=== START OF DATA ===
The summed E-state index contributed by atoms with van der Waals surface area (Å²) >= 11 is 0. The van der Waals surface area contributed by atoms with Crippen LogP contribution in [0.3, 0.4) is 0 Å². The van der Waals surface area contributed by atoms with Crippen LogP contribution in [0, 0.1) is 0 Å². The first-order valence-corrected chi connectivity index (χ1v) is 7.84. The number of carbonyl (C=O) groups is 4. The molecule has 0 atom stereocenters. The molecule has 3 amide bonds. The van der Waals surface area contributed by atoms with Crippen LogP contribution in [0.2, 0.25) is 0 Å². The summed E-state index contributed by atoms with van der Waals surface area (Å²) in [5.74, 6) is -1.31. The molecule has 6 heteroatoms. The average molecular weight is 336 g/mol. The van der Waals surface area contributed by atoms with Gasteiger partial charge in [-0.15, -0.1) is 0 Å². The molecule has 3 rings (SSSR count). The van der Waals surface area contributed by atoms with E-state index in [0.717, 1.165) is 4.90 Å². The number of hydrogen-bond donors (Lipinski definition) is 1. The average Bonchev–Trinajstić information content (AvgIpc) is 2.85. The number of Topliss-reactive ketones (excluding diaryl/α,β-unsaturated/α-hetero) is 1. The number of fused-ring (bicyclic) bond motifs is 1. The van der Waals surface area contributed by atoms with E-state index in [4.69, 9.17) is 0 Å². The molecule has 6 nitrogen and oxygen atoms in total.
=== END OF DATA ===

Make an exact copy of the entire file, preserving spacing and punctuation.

The summed E-state index contributed by atoms with van der Waals surface area (Å²) >= 11 is 0. The van der Waals surface area contributed by atoms with Crippen LogP contribution in [0.3, 0.4) is 0 Å². The van der Waals surface area contributed by atoms with Crippen LogP contribution in [0, 0.1) is 0 Å². The first-order valence-corrected chi connectivity index (χ1v) is 7.84. The number of carbonyl (C=O) groups is 4. The molecule has 0 atom stereocenters. The molecule has 3 amide bonds. The van der Waals surface area contributed by atoms with Crippen LogP contribution in [0.2, 0.25) is 0 Å². The summed E-state index contributed by atoms with van der Waals surface area (Å²) in [5.74, 6) is -1.31. The molecule has 6 heteroatoms. The average molecular weight is 336 g/mol. The van der Waals surface area contributed by atoms with Gasteiger partial charge in [-0.15, -0.1) is 0 Å². The molecule has 3 rings (SSSR count). The van der Waals surface area contributed by atoms with E-state index in [0.717, 1.165) is 4.90 Å². The number of hydrogen-bond donors (Lipinski definition) is 1. The average Bonchev–Trinajstić information content (AvgIpc) is 2.85. The number of Topliss-reactive ketones (excluding diaryl/α,β-unsaturated/α-hetero) is 1. The number of fused-ring (bicyclic) bond motifs is 1. The van der Waals surface area contributed by atoms with E-state index in [4.69, 9.17) is 0 Å². The molecule has 6 nitrogen and oxygen atoms in total.